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the white house to go over the operational details of this planning, president eisenhower is instructing all of his diplomats around the world not to make any in as i understandry statements about tibet, because we don't want to be seen as exploiting the problem in tibet. so the u.s. had a public diplomacy posture of aloofness, let's not push this issue too hard in public, because we don't want anyone to think that we're exploiting this tragedy on the top of the world and meanwhile, the tibetan guerrillas were being trained in colorado and being flown across the world and being parachuted back into tibet, specifically to keep the resistance moving along. so in almost all governments, there is almost always duplicity and what is said publicly is not always what's happening, or at least it's only part of what's helping. part of the story and we try to be very candid about that in the book. >> thank you for your kind attention. while our time is limited now, i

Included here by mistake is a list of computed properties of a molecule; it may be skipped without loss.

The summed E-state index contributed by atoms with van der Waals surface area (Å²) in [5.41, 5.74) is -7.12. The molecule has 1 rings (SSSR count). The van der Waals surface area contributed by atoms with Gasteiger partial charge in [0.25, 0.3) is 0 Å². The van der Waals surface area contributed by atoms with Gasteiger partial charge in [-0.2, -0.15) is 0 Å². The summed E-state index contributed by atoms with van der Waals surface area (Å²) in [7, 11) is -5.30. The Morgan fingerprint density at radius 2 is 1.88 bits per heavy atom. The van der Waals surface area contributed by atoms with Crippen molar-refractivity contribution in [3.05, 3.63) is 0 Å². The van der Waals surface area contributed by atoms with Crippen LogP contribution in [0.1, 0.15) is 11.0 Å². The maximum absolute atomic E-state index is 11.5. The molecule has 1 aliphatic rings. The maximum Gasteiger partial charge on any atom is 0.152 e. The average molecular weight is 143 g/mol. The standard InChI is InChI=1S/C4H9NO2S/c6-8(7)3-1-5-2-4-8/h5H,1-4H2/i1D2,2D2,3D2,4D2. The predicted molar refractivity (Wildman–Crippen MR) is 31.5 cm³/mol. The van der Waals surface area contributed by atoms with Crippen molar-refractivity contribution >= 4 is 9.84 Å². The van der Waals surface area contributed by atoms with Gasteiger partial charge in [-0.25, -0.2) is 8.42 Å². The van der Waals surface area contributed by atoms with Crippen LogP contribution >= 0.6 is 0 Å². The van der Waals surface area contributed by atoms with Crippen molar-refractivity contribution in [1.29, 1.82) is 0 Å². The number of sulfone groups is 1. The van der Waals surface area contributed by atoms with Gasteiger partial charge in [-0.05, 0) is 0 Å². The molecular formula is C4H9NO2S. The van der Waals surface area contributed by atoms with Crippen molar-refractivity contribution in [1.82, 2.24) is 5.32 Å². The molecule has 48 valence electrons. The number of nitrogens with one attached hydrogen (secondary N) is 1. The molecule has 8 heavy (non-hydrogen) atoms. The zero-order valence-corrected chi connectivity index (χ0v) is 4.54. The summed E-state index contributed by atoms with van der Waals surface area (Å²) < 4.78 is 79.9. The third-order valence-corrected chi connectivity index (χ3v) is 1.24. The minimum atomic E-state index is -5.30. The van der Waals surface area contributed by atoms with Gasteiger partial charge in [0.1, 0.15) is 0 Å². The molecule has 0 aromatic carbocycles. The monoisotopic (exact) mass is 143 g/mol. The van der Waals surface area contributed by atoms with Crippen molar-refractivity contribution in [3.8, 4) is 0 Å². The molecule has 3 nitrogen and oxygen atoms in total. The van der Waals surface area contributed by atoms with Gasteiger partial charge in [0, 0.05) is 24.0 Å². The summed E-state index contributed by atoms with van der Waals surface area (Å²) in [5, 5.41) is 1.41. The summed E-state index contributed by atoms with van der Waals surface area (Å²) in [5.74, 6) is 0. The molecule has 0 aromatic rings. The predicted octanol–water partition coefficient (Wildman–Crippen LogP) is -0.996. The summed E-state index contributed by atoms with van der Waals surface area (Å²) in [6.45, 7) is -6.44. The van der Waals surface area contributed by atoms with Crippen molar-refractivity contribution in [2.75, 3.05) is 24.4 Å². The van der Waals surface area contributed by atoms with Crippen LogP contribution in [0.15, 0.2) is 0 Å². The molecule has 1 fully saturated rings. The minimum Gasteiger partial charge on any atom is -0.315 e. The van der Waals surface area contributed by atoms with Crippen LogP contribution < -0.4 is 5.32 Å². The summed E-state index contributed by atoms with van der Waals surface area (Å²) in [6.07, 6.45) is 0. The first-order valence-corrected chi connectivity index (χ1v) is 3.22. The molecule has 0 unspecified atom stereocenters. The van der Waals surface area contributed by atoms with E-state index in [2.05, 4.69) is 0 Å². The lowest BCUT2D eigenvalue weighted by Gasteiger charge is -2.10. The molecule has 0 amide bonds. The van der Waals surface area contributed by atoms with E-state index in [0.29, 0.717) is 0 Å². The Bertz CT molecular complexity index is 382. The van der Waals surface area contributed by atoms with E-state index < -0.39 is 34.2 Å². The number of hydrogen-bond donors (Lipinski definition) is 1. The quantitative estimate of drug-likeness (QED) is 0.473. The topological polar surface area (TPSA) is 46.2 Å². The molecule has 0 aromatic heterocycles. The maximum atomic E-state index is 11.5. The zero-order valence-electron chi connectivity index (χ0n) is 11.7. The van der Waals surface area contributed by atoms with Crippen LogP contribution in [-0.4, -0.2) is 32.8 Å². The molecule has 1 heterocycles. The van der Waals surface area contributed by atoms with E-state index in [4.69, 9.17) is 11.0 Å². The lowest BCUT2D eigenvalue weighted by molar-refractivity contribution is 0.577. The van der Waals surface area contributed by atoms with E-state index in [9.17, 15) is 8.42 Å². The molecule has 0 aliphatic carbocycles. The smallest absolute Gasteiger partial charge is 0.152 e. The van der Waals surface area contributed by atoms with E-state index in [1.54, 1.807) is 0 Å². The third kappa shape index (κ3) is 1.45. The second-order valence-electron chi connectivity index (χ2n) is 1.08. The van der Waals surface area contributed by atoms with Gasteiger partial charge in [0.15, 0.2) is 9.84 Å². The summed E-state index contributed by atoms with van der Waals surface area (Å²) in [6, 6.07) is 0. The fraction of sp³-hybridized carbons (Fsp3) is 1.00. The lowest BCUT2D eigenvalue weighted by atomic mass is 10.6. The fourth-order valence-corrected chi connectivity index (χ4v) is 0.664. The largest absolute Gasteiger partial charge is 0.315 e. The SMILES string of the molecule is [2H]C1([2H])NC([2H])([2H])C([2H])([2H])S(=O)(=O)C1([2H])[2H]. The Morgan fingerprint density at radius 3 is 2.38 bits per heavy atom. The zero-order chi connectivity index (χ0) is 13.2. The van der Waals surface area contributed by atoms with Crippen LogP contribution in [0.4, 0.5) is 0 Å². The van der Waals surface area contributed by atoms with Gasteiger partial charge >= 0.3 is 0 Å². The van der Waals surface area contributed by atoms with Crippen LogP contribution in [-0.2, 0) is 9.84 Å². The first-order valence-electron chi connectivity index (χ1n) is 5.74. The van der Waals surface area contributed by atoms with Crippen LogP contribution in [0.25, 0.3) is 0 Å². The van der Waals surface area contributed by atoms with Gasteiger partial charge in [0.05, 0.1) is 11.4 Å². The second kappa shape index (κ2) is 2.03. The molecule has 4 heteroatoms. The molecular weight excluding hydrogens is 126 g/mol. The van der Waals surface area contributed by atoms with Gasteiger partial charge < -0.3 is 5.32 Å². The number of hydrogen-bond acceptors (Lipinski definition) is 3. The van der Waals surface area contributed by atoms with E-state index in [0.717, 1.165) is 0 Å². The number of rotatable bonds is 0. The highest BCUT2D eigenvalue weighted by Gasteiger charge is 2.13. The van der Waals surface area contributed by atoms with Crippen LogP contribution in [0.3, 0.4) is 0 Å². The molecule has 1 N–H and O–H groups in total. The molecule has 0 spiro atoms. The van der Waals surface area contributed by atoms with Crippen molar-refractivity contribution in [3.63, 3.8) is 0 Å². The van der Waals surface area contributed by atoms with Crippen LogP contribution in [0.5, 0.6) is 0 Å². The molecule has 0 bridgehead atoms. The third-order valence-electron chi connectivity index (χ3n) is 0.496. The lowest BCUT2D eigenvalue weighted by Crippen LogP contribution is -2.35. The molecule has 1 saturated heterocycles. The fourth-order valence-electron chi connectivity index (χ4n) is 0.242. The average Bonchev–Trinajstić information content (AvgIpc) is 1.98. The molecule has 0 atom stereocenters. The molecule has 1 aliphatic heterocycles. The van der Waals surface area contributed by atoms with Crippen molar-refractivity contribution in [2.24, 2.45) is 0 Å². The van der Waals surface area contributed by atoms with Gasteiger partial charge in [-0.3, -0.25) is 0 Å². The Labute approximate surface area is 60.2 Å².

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know that john and elizabeth would be glad to talk with you a little longer after we dismiss. please join me in thanking them again for their prongs. [applause] we stand adjourned. thank you very much. [inaudible conversations]